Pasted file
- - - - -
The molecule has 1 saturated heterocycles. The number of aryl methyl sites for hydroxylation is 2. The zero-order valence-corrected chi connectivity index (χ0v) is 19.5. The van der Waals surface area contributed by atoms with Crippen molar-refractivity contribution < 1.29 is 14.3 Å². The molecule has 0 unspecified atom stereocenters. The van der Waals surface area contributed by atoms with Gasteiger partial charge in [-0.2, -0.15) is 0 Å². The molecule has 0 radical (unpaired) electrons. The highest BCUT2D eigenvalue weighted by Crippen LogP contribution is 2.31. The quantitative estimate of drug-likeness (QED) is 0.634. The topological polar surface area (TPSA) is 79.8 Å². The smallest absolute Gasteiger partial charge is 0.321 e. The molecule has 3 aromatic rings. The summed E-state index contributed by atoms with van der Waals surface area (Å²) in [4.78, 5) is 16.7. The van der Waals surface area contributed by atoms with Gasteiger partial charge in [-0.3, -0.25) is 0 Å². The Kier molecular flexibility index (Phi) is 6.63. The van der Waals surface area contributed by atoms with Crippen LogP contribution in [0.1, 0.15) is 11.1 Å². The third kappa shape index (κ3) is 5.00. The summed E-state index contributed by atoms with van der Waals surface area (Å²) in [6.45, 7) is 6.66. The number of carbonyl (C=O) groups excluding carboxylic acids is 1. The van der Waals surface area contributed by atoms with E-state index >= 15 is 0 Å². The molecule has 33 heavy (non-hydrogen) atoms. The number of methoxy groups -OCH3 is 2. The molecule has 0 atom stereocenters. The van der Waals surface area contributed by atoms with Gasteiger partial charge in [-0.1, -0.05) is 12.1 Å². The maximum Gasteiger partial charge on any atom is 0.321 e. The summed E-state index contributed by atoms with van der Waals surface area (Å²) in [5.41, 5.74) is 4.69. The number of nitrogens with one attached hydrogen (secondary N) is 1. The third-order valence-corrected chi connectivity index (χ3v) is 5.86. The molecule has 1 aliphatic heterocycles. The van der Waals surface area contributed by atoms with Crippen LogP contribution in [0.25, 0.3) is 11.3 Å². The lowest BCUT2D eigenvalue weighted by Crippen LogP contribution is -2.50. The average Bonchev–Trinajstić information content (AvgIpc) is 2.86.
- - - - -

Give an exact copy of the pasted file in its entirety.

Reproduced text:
The molecule has 1 saturated heterocycles. The number of aryl methyl sites for hydroxylation is 2. The zero-order valence-corrected chi connectivity index (χ0v) is 19.5. The van der Waals surface area contributed by atoms with Crippen molar-refractivity contribution < 1.29 is 14.3 Å². The molecule has 0 unspecified atom stereocenters. The van der Waals surface area contributed by atoms with Gasteiger partial charge in [-0.2, -0.15) is 0 Å². The molecule has 0 radical (unpaired) electrons. The highest BCUT2D eigenvalue weighted by Crippen LogP contribution is 2.31. The quantitative estimate of drug-likeness (QED) is 0.634. The topological polar surface area (TPSA) is 79.8 Å². The smallest absolute Gasteiger partial charge is 0.321 e. The molecule has 3 aromatic rings. The summed E-state index contributed by atoms with van der Waals surface area (Å²) in [4.78, 5) is 16.7. The van der Waals surface area contributed by atoms with Gasteiger partial charge in [-0.3, -0.25) is 0 Å². The Kier molecular flexibility index (Phi) is 6.63. The van der Waals surface area contributed by atoms with Crippen LogP contribution in [0.1, 0.15) is 11.1 Å². The third kappa shape index (κ3) is 5.00. The summed E-state index contributed by atoms with van der Waals surface area (Å²) in [6.45, 7) is 6.66. The number of carbonyl (C=O) groups excluding carboxylic acids is 1. The van der Waals surface area contributed by atoms with E-state index >= 15 is 0 Å². The molecule has 33 heavy (non-hydrogen) atoms. The number of methoxy groups -OCH3 is 2. The molecule has 0 atom stereocenters. The van der Waals surface area contributed by atoms with Gasteiger partial charge in [-0.1, -0.05) is 12.1 Å². The maximum Gasteiger partial charge on any atom is 0.321 e. The summed E-state index contributed by atoms with van der Waals surface area (Å²) in [5.41, 5.74) is 4.69. The number of nitrogens with one attached hydrogen (secondary N) is 1. The third-order valence-corrected chi connectivity index (χ3v) is 5.86. The molecule has 1 aliphatic heterocycles. The van der Waals surface area contributed by atoms with Crippen LogP contribution in [0.25, 0.3) is 11.3 Å². The lowest BCUT2D eigenvalue weighted by Crippen LogP contribution is -2.50. The average Bonchev–Trinajstić information content (AvgIpc) is 2.86.